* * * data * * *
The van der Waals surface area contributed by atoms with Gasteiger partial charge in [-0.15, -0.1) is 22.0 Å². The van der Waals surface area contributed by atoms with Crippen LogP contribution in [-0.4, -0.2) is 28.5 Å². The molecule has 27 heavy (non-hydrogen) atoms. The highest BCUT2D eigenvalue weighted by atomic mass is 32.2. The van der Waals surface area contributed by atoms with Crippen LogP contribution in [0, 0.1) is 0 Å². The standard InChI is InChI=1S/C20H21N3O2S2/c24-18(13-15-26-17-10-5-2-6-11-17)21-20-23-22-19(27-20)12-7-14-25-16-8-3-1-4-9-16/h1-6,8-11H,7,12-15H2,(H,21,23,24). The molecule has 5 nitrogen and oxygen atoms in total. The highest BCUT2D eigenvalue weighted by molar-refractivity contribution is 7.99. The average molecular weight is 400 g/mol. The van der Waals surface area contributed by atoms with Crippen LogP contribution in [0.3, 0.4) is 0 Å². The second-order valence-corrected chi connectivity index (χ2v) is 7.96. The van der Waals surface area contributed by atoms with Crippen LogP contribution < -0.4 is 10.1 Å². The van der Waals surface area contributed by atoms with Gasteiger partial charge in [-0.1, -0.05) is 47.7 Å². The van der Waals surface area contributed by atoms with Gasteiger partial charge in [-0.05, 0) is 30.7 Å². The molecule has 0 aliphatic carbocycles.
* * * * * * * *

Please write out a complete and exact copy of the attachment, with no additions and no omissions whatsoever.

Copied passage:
The van der Waals surface area contributed by atoms with Gasteiger partial charge in [-0.15, -0.1) is 22.0 Å². The van der Waals surface area contributed by atoms with Crippen LogP contribution in [-0.4, -0.2) is 28.5 Å². The molecule has 27 heavy (non-hydrogen) atoms. The highest BCUT2D eigenvalue weighted by atomic mass is 32.2. The van der Waals surface area contributed by atoms with Crippen LogP contribution in [0, 0.1) is 0 Å². The standard InChI is InChI=1S/C20H21N3O2S2/c24-18(13-15-26-17-10-5-2-6-11-17)21-20-23-22-19(27-20)12-7-14-25-16-8-3-1-4-9-16/h1-6,8-11H,7,12-15H2,(H,21,23,24). The molecule has 5 nitrogen and oxygen atoms in total. The highest BCUT2D eigenvalue weighted by molar-refractivity contribution is 7.99. The average molecular weight is 400 g/mol. The van der Waals surface area contributed by atoms with Crippen LogP contribution in [0.3, 0.4) is 0 Å². The second-order valence-corrected chi connectivity index (χ2v) is 7.96. The van der Waals surface area contributed by atoms with Crippen LogP contribution < -0.4 is 10.1 Å². The van der Waals surface area contributed by atoms with Gasteiger partial charge in [-0.1, -0.05) is 47.7 Å². The van der Waals surface area contributed by atoms with Gasteiger partial charge in [-0.05, 0) is 30.7 Å². The molecule has 0 aliphatic carbocycles.